English: Pennsylvania county map (Photo credit: Wikipedia)
The state is primed to pump approximately $33.8 million in additional money into highway and bridge projects in Fayette and Westmoreland counties this year with revenue generated from higher fees paid by motorists.
PennDOT said it would use the revenue from Act 89 to make about 59 miles of improvements to 12 roads in both counties.
In Westmoreland, 40 miles of improvements are planned to Routes 66, 119, 130, 356, 381, 819, 981 and 993 in Allegheny, Donegal, Hempfield, Loyalhanna, North Huntingdon, Penn, Salem, Unity and Washington townships, as well as Greensburg, Jeannette, Irwin, Manor and Trafford.
Those projects are estimated to cost $10.5 million.
Map of Pennsylvania highlighting Northampton County (Photo credit: Wikipedia)
Lehigh University runs buses to the Lehigh Valley Mall and The Promenade Shops at Saucon Valley.
But not into South Side Bethlehem.
Some at Lehigh are looking to change that. It’s an idea that came out of an open community meeting held last month by Lehigh’s South Side Initiative.
“So many here at Lehigh depend on the bus or the bus system that wraps through the upper and lower campus,” said John Pettegrew, the initiative’s director. “It would just be a practical addition to include a route that goes into Third Street and possibly SteelStacks or any other destinations.”
Map of Pennsylvania highlighting Allegheny County (Photo credit: Wikipedia)
A couple years ago, when Gloria Jefferson of McKeesport wanted to go somewhere, she walked to a bus stop near her house.
Then, in 2011, her commute became much less convenient. During a round of cuts to fix a budget deficit, the Port Authority canceled her route, which ran through the middle of McKeesport. Now, Ms. Jefferson, who is 80, has to walk a mile downhill to another stop.
The walk is tough for her, especially when she’s carrying grocery bags. Sometimes, she pays for a ride there or avoids going places. She wonders whether she’ll still be able to make the walk when she gets older.
“Right now, I feel good. How long it’s going to last, I don’t know,” she said. “I keep on praying that one day they’ll turn it around and bring the bus back up the hill.”
HARRISBURG, PA – Gov. Tom Corbett today outlined more than 250 projects that will start work this year due to the state’s new transportation plan.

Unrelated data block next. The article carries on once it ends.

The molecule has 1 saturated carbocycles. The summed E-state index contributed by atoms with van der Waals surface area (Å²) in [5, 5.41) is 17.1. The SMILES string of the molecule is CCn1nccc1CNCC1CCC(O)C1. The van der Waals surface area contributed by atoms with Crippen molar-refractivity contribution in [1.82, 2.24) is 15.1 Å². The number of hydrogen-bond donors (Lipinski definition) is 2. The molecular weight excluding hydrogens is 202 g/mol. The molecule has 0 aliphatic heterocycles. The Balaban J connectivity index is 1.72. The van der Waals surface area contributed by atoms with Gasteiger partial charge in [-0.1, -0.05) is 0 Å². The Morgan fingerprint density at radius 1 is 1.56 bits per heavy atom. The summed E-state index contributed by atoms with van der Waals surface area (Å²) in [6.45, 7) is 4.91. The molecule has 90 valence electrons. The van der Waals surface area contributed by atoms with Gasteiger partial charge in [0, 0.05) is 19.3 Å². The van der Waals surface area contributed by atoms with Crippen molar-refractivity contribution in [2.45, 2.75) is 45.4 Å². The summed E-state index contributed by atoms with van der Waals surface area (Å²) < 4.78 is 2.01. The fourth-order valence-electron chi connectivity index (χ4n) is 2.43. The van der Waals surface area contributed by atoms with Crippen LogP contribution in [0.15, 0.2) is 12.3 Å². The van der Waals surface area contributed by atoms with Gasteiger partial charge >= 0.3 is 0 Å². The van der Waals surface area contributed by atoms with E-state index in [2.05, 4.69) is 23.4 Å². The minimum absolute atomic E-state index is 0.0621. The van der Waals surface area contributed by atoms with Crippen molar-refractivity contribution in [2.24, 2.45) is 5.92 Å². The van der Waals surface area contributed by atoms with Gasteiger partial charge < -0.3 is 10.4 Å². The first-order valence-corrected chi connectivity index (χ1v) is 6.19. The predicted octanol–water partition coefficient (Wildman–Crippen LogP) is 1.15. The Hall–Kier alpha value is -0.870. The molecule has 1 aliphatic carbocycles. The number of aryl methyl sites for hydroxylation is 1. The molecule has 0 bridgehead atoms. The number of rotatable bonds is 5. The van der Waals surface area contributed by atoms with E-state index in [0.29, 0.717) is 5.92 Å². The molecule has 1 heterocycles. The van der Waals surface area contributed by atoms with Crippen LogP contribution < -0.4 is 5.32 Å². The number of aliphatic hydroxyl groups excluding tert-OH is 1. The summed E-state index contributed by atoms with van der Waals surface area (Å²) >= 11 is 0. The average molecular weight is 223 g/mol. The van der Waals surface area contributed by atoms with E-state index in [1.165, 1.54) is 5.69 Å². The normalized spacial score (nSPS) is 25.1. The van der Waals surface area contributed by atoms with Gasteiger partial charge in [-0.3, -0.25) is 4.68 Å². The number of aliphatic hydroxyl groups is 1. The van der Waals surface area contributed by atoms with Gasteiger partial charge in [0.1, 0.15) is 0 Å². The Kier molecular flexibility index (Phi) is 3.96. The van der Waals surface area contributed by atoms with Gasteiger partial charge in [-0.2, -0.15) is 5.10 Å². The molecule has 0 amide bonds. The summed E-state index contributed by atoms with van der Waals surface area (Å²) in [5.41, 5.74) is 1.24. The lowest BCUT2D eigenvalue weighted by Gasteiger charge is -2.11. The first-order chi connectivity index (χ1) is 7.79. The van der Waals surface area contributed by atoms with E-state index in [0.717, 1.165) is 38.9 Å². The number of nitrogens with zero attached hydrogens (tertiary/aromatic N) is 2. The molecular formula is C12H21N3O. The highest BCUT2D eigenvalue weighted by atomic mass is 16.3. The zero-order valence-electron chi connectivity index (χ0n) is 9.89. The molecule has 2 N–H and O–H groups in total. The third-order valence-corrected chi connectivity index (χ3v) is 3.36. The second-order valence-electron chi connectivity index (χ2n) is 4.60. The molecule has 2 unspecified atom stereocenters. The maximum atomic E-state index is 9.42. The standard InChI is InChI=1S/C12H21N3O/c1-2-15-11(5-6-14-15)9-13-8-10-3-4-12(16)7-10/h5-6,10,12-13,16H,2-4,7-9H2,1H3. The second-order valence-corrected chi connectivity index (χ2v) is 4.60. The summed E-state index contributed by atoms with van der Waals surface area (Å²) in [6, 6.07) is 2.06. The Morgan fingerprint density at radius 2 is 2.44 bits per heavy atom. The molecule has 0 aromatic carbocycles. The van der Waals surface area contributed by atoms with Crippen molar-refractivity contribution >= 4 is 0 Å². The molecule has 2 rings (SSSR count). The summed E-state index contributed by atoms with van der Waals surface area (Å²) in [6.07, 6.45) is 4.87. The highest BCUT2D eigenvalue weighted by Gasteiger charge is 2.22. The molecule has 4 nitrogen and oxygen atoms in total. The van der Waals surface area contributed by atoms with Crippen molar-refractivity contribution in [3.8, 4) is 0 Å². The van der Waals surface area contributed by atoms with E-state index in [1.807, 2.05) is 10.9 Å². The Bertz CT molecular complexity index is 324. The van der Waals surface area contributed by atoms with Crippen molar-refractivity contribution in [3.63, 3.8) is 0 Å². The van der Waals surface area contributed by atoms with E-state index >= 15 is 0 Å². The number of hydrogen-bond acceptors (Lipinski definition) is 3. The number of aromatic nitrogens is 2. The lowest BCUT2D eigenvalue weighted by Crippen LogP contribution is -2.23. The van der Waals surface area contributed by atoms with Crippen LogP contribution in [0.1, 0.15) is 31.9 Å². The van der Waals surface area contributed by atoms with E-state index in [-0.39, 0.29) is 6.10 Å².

At least $2.1 billion will be invested into the state’s highway and bridge network — about $600 million more than what would have been available without the transportation bill Corbett signed last fall. Overall, more than 900 projects will get underway this year.
“This plan is creating safer roads, bridges and transit systems while at the same time saving 12,000 jobs and creating 50,000 new ones over the next five years – 18,000 jobs are expected to be created this year alone.” Corbett said. “We are putting these transportation investments to work quickly as we strive to build a stronger Pennsylvania both now and in the future.”
Fans arriving for Opening Day on Monday will be getting an earlier start to tailgating around PNC Park, and so will police hoping to avoid last year’s gridlock — but not by much.
Police spokeswoman Sonya Toler said officers assigned to ease congestion and operate signals at the busiest intersections will start arriving at their posts at 10:30 a.m., at least 45 minutes earlier than last year.
But this year’s first pitch is about a half-hour earlier, about 1 p.m. Parking lots and garages open to tailgaters at 9 a.m., and the ballpark gates open at 11. Officials urge fans to have patience, use mass transit or park farther away from the ball field.
“If people can curtail their excitement with a little bit of patience, we’ll be able to help them get where they need to go,” Toler said.
Pennsylvania Turnpike Ticket from the Warrendale (30) Toll Stop. (Photo credit: Wikipedia)
Pennsylvania Turnpike drivers can expect another toll increase of at least 3 percent next January, and continuing annual increases for years to come, turnpike CEO Mark Compton said Thursday.
Speaking at the annual meeting of the Airport Corridor Transportation Association, Mr. Compton said the state’s new transportation funding law has shortened, but not eliminated, the turnpike’s requirement to pay $450 million a year to the Pennsylvania Department of Transportation.
Instead of continuing to 2057, the required payments will end after 2022, he said. Toll increases are needed to underwrite the debt incurred by the turnpike in making those payments.
In the past, PennDOT has directed $200 million from each payment to non-turnpike highway projects and $250 million to mass transit. The new law directs all of the $450 million to transit.